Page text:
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Dark History that Surrounds the Tower of London Since A.D. 1066

London is well-known for its rich past and significant landmarks. Its royal history makes it a notable tourist location. Exploring the country reveals its unique and distinct sense of personality that sets it apart from other tourist locations. One of its most attractive landmarks is a 900-year-old castle which is quite famous for housing some of the most notable treasures and jewels.

Dark History that Surrounds Tower of London Since A.D. 1066

Haunted Introduction

The Tower of London is the biggest attraction in London. Throughout history, it served many purposes, such as a menagerie, a records office, and a barrack for troops and housed the Royal Mints. However, it was well-known for housing many infamous prisoners. It was also used as a royal residence until the 17th century.

The tower was built by William the Conqueror in A.D. 1066 as a fortress because he feared an uprising by the city's inhabitants. Since he lacked the support of the people, he believed in curbing the power of the citizens, and hence he built the fort as a means of protection. The people frowned upon conquers, a sod reason to make the fort.

Initially, he laid down the fort's foundation, which expanded 250 years after William's death. The tower contains a complex fortifications series extending up to 25 Acres.

Haunt Behind The Tower

Though the tower was a place of royal beauty, it had a dark history. The building was known for imprisoning many prisoners, from disposed of monarchs to criminals. Some of its infamous prisoners include Lady Jane Grey, who was the Queen for a week before Mary I disposed of her. Anne Boleyn and Katherine Howard, two of Henry VIII's wives, were imprisoned and later executed.

Another notable prisoner was Guy Fawkes, who was imprisoned and tortured within the tower walls for attempting to blow up the House of the Royals and the Monarchs by denoting the gunpowder buried underneath the cellar.

Despite its dark past, the tower's history as a prison is quite popular. It is said that many of the imprisoned royals were treated exceptionally well. They were even allowed servants; sometimes, they could leave the castle provided a guard accompanied them. However, by the end of the 18th and 19th centuries, the tower was less frequently used as a prison. Its last notable prisoner was Rudolf Hess, Hitler's deputy, who was seen fleeing Scotland before being placed in the tower and later transferred.

Despite the horror witnessed by the tower, it is one of the most attractive tourist areas for housing the crown's jewel—the jewels that some of the monarchs wore at coronations and the parliament's opening. The tower began to serve as a secure place for treasures in 1303 when some jewels were stolen from the Abbey of St. Peter at Westminster.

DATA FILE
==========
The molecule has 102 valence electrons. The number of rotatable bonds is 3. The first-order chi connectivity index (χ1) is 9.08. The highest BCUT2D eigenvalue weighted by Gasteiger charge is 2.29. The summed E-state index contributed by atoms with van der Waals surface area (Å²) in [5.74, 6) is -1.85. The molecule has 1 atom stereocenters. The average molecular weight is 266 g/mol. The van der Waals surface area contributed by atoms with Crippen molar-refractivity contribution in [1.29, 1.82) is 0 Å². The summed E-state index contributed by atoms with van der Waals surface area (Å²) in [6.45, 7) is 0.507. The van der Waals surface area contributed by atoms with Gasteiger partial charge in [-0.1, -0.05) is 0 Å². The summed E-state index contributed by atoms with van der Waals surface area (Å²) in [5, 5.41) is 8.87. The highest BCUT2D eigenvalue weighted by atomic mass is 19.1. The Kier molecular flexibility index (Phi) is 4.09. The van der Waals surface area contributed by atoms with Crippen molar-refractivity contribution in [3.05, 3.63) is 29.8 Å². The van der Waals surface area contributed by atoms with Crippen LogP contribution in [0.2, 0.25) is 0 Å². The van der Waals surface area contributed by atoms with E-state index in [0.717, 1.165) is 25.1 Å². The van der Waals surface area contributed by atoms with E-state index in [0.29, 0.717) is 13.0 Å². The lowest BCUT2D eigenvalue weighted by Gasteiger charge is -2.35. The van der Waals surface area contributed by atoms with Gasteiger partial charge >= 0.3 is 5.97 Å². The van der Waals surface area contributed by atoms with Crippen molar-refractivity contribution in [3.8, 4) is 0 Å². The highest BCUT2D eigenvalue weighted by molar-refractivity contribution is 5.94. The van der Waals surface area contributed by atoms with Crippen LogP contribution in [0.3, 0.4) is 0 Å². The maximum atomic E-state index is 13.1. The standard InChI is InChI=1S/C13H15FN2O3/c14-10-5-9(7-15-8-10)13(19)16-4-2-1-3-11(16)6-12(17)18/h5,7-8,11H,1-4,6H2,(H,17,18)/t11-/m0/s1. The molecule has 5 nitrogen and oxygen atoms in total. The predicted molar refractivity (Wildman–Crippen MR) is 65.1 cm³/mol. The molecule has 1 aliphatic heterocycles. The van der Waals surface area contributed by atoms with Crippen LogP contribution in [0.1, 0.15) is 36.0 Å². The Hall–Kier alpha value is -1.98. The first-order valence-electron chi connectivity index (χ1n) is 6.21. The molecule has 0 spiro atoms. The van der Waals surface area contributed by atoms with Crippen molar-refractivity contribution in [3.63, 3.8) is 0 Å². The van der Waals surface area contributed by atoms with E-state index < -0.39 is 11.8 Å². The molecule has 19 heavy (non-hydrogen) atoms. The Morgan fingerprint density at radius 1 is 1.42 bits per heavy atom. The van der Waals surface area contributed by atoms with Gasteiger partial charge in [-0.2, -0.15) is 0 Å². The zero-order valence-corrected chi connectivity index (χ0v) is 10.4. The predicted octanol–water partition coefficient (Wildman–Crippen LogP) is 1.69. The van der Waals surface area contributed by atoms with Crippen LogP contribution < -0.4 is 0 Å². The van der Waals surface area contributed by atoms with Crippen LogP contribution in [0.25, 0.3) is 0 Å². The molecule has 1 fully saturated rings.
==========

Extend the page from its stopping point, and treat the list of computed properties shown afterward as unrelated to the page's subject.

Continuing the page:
Since then, the rest of the remaining jewels were transferred to the tower for safekeeping. The tower also contains an impressive amount of armor, which adds to its attractiveness. Also, a new jewel tower was built on the south side of the White Tower in 1508 for this purpose.

In recent times, the Tower has been heavily guarded by Beefeaters, the bearded Yeoman Warders. The post of Beefeaters was handed down from one generation to another. However, this practice was forced to stop when the Duke of Wellington ordered that the future posts be given to all Non- Commissioned officers of the Household Cavalry based on the Regiment's recommendation. This was a massive loss for the family of the original Beefeaters, who soon lost their moneymaking privileges.

When one visits the tower, it can be observed that the Ravens frequent the Tower. This flock of Raven dwells at the building and is cared for by the Yeomen Warders Raven master. Legends state the Tower and the Monarchs are doomed to collapse if the six Ravens ever leave the Tower.

It is believed that Charles II was the first Monarch who ordered the protection of the Ravens. He gave the order despite protests by the royal Astronomer John Flamsteed, who argued that the Ravens kept leaving their droppings on his telescope.


Today, the tower is one of the most attractive tourist locations, even listed as a World Heritage Site. It has an estimated two million visitors every year; each left in awe of its beauty and rich history. Ironically, the tower, though well protected from terrorists and sudden attacks, requires protection of its quality.

The pollution, as well as global warming, has led to tower walls turning a bit yellow, just like The Taj Mahal. Hence, immediate actions on the part of the appropriate authorities should be taken to preserve the castle's beauty and continue its legacy.

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